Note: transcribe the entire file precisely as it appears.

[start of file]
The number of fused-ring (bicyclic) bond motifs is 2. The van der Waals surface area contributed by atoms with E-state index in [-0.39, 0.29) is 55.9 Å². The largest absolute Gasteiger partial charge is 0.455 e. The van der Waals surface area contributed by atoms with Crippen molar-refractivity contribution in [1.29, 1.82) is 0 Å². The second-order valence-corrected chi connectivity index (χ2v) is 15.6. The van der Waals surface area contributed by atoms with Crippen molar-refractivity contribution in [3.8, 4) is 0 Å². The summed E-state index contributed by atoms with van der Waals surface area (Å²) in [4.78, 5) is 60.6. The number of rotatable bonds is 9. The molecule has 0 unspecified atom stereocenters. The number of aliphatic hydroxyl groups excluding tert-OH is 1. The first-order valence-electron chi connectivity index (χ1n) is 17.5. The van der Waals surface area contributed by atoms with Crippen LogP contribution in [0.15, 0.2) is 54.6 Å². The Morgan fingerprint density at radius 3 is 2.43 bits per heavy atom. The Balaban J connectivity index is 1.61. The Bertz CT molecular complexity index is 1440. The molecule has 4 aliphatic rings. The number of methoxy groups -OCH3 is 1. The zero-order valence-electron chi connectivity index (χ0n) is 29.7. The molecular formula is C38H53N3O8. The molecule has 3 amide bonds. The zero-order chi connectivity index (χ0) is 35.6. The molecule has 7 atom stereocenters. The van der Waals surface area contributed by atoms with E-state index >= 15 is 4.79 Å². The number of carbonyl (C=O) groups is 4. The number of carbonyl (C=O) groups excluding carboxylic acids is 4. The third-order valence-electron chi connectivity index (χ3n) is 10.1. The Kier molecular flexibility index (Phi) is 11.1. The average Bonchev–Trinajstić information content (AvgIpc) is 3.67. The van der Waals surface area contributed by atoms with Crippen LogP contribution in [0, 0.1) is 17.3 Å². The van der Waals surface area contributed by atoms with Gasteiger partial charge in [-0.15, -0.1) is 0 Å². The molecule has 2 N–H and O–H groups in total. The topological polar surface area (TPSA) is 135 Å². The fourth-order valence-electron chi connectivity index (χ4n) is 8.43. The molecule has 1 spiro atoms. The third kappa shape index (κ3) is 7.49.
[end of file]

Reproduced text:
The number of fused-ring (bicyclic) bond motifs is 2. The van der Waals surface area contributed by atoms with E-state index in [-0.39, 0.29) is 55.9 Å². The largest absolute Gasteiger partial charge is 0.455 e. The van der Waals surface area contributed by atoms with Crippen molar-refractivity contribution in [1.29, 1.82) is 0 Å². The second-order valence-corrected chi connectivity index (χ2v) is 15.6. The van der Waals surface area contributed by atoms with Crippen molar-refractivity contribution in [3.8, 4) is 0 Å². The summed E-state index contributed by atoms with van der Waals surface area (Å²) in [4.78, 5) is 60.6. The number of rotatable bonds is 9. The molecule has 0 unspecified atom stereocenters. The number of aliphatic hydroxyl groups excluding tert-OH is 1. The first-order valence-electron chi connectivity index (χ1n) is 17.5. The van der Waals surface area contributed by atoms with Crippen LogP contribution in [0.15, 0.2) is 54.6 Å². The Morgan fingerprint density at radius 3 is 2.43 bits per heavy atom. The Balaban J connectivity index is 1.61. The Bertz CT molecular complexity index is 1440. The molecule has 4 aliphatic rings. The number of methoxy groups -OCH3 is 1. The zero-order valence-electron chi connectivity index (χ0n) is 29.7. The molecular formula is C38H53N3O8. The molecule has 3 amide bonds. The zero-order chi connectivity index (χ0) is 35.6. The molecule has 7 atom stereocenters. The van der Waals surface area contributed by atoms with E-state index >= 15 is 4.79 Å². The number of carbonyl (C=O) groups is 4. The number of carbonyl (C=O) groups excluding carboxylic acids is 4. The third-order valence-electron chi connectivity index (χ3n) is 10.1. The Kier molecular flexibility index (Phi) is 11.1. The average Bonchev–Trinajstić information content (AvgIpc) is 3.67. The van der Waals surface area contributed by atoms with Crippen LogP contribution in [0, 0.1) is 17.3 Å². The van der Waals surface area contributed by atoms with Gasteiger partial charge in [-0.15, -0.1) is 0 Å². The molecule has 2 N–H and O–H groups in total. The topological polar surface area (TPSA) is 135 Å². The fourth-order valence-electron chi connectivity index (χ4n) is 8.43. The molecule has 1 spiro atoms. The third kappa shape index (κ3) is 7.49.